What Is Personal Injury Protection (PIP)? Do You Need It?

If you get into a car accident, there’s a chance you or your passengers could suffer an injury. Personal injury protection (PIP) can cover injuries to you and your passengers, no matter who caused the accident. Many states require PIP as part of their “no fault auto insurance” laws, which limit your ability to sue for car crash injuries.

Even if you’re not required to buy PIP, it can be part of a good car insurance policy if it’s available where you live.

What Does Personal Injury Protection Cover?

PIP insurance generally covers:

  • Medical expenses from a car accident.
  • Wages lost due to the injuries.
  • Rehabilitation costs.
  • Replacement services for things you can’t do for yourself or your family, because of the accident, such as house cleaning and child care.
  • Funeral expenses and survivor benefits.

A goal of PIP is to provide prompt payment for car accident injuries. Because PIP claims are paid regardless of who caused the accident, there’s no waiting around for a liability lawsuit against someone else to be resolved.

What Is Not Covered by Personal Injury Protection?

PIP insurance does not cover:

  • Bodily injuries to the other driver and their passengers
  • Injuries in an accident if you are driving for work purposes
  • Injuries from an accident while committing a crime
  • Damage to someone else’s property
  • Damage to your vehicle

Do I Need Personal Injury Protection?

Some states require drivers to have PIP. It is an optional coverage in other states and not available in others.

In states where PIP is optional, it’s generally a good coverage to have. That’s because PIP can help cover expenses, such as your health insurance deductible, lost wages and replacement services for tasks you cannot perform due to your injuries, such as child care or house cleaning.

Personal Injury Protection Requirements by State

PIP is required in 15 states as part of “no-fault insurance” laws, which generally require you to make smaller injury claims on your own PIP insurance. PIP is an optional coverage in four states and the District of Columbia and not available in other states.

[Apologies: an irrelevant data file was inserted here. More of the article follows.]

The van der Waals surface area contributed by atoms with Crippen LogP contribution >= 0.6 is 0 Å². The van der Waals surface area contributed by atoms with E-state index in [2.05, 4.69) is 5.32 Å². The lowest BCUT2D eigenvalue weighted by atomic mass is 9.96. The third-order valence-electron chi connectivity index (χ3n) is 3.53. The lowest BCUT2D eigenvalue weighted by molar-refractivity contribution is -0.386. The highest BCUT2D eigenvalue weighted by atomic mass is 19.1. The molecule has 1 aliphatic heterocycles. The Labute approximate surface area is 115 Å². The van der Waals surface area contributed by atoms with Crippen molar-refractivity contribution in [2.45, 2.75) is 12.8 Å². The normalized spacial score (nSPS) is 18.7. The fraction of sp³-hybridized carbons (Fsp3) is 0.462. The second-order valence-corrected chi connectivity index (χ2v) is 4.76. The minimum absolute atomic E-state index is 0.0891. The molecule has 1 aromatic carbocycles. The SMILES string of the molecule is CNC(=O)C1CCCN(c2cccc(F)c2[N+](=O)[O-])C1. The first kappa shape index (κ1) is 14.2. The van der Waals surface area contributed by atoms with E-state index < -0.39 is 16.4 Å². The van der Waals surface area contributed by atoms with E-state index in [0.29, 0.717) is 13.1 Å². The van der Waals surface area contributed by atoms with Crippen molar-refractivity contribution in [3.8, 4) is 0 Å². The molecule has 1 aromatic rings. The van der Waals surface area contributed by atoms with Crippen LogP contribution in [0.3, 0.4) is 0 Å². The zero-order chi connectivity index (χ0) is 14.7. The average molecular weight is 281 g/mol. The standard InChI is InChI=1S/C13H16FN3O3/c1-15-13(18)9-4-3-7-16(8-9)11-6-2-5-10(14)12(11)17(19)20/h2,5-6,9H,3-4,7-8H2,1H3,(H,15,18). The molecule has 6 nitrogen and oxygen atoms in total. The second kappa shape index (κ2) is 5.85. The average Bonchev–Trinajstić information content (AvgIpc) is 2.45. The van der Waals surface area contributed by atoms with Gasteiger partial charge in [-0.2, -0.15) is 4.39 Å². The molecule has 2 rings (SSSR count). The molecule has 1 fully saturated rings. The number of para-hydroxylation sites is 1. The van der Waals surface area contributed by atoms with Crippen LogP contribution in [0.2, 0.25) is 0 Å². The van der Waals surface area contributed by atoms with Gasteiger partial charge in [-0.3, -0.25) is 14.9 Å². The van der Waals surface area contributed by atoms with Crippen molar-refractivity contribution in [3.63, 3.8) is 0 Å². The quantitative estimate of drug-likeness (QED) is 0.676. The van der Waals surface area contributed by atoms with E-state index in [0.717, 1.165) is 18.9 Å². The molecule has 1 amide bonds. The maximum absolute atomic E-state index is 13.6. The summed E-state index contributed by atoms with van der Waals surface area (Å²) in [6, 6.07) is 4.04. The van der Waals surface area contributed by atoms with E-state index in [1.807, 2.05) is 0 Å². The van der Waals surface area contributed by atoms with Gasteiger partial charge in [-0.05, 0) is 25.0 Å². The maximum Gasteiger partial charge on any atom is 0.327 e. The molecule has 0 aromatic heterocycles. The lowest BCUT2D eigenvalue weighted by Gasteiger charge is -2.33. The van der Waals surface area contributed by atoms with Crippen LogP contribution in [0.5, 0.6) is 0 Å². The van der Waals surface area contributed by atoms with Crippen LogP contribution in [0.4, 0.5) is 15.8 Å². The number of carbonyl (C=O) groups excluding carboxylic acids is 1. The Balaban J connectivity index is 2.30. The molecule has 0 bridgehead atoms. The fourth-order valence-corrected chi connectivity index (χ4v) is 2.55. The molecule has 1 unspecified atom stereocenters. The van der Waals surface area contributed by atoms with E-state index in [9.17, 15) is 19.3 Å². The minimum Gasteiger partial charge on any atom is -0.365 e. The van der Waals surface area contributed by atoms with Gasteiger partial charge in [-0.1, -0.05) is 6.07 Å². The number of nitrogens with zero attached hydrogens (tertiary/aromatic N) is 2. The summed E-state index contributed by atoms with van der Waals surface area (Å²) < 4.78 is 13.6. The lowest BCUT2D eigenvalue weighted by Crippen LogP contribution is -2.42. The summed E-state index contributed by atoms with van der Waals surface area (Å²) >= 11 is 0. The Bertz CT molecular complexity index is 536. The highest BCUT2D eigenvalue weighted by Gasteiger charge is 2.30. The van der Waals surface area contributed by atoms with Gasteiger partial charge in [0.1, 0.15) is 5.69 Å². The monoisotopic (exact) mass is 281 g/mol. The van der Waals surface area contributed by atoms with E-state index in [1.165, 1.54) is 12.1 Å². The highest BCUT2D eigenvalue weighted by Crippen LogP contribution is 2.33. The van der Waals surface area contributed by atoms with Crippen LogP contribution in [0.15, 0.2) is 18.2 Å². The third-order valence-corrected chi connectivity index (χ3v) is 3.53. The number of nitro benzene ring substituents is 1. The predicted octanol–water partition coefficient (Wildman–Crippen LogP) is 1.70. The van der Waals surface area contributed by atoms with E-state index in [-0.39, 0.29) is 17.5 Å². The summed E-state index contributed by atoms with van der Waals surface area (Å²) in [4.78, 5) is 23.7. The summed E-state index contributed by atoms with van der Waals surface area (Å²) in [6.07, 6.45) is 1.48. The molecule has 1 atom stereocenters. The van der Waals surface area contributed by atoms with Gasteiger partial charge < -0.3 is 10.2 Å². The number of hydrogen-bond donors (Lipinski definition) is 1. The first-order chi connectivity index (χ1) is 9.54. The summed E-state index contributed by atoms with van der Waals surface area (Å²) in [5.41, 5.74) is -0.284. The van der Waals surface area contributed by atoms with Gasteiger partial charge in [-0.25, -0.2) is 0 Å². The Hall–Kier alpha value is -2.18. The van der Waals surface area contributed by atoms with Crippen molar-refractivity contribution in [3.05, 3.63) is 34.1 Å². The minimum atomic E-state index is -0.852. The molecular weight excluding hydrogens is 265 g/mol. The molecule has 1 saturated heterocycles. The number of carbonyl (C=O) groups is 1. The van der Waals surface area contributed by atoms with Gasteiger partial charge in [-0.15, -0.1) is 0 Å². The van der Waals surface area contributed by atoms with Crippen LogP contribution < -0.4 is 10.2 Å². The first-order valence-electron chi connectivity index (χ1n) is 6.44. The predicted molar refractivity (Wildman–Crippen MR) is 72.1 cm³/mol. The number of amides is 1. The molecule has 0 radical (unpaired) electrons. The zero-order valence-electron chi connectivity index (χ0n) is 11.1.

No-fault states where PIP is required

States that require PIP as part of no-fault car insurance are:

  • Florida
  • Hawaii
  • Kansas
  • Kentucky (offers a choice of no-fault or some ability to sue)
  • Massachusetts
  • Michigan
  • Minnesota
  • New Jersey (offers a choice of no-fault or some ability to sue)
  • New York
  • North Dakota
  • Pennsylvania (offers a choice of no-fault or some ability to sue)
  • Utah

Other states where PIP is required

Other states that require PIP:

  • Delaware
  • Maryland
  • Oregon

States where PIP is optional

States where PIP is optional:

  • Arkansas
  • Connecticut
  • District of Columbia
  • Texas
  • Washington

Alternatives to PIP

If your state requires personal injury protection coverage, you have no choice but to buy it. If PIP is optional where you live, you might choose to decline it if you have a good health insurance plan that you’d use for car accident injuries. Still, PIP has some perks that health insurance won’t offer, such as reimbursement for lost wages and payments for services you can’t do, such as house cleaning.

But PIP doesn’t cover all injury-related expenses if you get into a car accident. For example, if you cause an accident that results in injuries to others, you’ll need to tap the bodily injury portion of your liability car insurance. Liability car insurance also covers your legal costs, settlements and judgments if you are sued because of a car accident.

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